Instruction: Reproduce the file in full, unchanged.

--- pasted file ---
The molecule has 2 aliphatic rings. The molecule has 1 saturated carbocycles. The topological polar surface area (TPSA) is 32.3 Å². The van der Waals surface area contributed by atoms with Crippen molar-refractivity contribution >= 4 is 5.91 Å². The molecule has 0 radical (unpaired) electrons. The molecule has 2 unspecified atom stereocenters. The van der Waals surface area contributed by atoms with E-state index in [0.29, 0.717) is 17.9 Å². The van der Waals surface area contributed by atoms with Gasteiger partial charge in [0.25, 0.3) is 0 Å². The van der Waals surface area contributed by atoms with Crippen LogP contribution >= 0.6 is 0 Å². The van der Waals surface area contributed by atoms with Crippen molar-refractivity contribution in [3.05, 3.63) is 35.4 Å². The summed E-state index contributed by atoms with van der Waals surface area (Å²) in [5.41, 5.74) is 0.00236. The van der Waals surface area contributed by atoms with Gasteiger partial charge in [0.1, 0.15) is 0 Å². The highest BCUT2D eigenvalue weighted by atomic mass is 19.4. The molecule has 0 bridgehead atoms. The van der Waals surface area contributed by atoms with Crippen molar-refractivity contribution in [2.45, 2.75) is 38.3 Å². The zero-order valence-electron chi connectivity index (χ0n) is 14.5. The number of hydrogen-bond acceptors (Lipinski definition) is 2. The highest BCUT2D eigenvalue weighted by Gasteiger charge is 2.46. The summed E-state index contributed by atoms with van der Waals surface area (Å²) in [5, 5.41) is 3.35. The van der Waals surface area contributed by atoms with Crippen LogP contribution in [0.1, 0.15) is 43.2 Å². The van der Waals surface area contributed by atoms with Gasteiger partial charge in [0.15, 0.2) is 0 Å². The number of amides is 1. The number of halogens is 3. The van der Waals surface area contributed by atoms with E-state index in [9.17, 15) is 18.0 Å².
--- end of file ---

The molecule has 2 aliphatic rings. The molecule has 1 saturated carbocycles. The topological polar surface area (TPSA) is 32.3 Å². The van der Waals surface area contributed by atoms with Crippen molar-refractivity contribution >= 4 is 5.91 Å². The molecule has 0 radical (unpaired) electrons. The molecule has 2 unspecified atom stereocenters. The van der Waals surface area contributed by atoms with E-state index in [0.29, 0.717) is 17.9 Å². The van der Waals surface area contributed by atoms with Gasteiger partial charge in [0.25, 0.3) is 0 Å². The van der Waals surface area contributed by atoms with Crippen LogP contribution >= 0.6 is 0 Å². The van der Waals surface area contributed by atoms with Crippen molar-refractivity contribution in [3.05, 3.63) is 35.4 Å². The summed E-state index contributed by atoms with van der Waals surface area (Å²) in [5.41, 5.74) is 0.00236. The van der Waals surface area contributed by atoms with Gasteiger partial charge in [0.1, 0.15) is 0 Å². The highest BCUT2D eigenvalue weighted by atomic mass is 19.4. The molecule has 0 bridgehead atoms. The van der Waals surface area contributed by atoms with Crippen molar-refractivity contribution in [2.45, 2.75) is 38.3 Å². The zero-order valence-electron chi connectivity index (χ0n) is 14.5. The number of hydrogen-bond acceptors (Lipinski definition) is 2. The highest BCUT2D eigenvalue weighted by Gasteiger charge is 2.46. The summed E-state index contributed by atoms with van der Waals surface area (Å²) in [5, 5.41) is 3.35. The van der Waals surface area contributed by atoms with Crippen LogP contribution in [0.1, 0.15) is 43.2 Å². The van der Waals surface area contributed by atoms with Gasteiger partial charge in [0.15, 0.2) is 0 Å². The number of amides is 1. The number of halogens is 3. The van der Waals surface area contributed by atoms with E-state index in [9.17, 15) is 18.0 Å².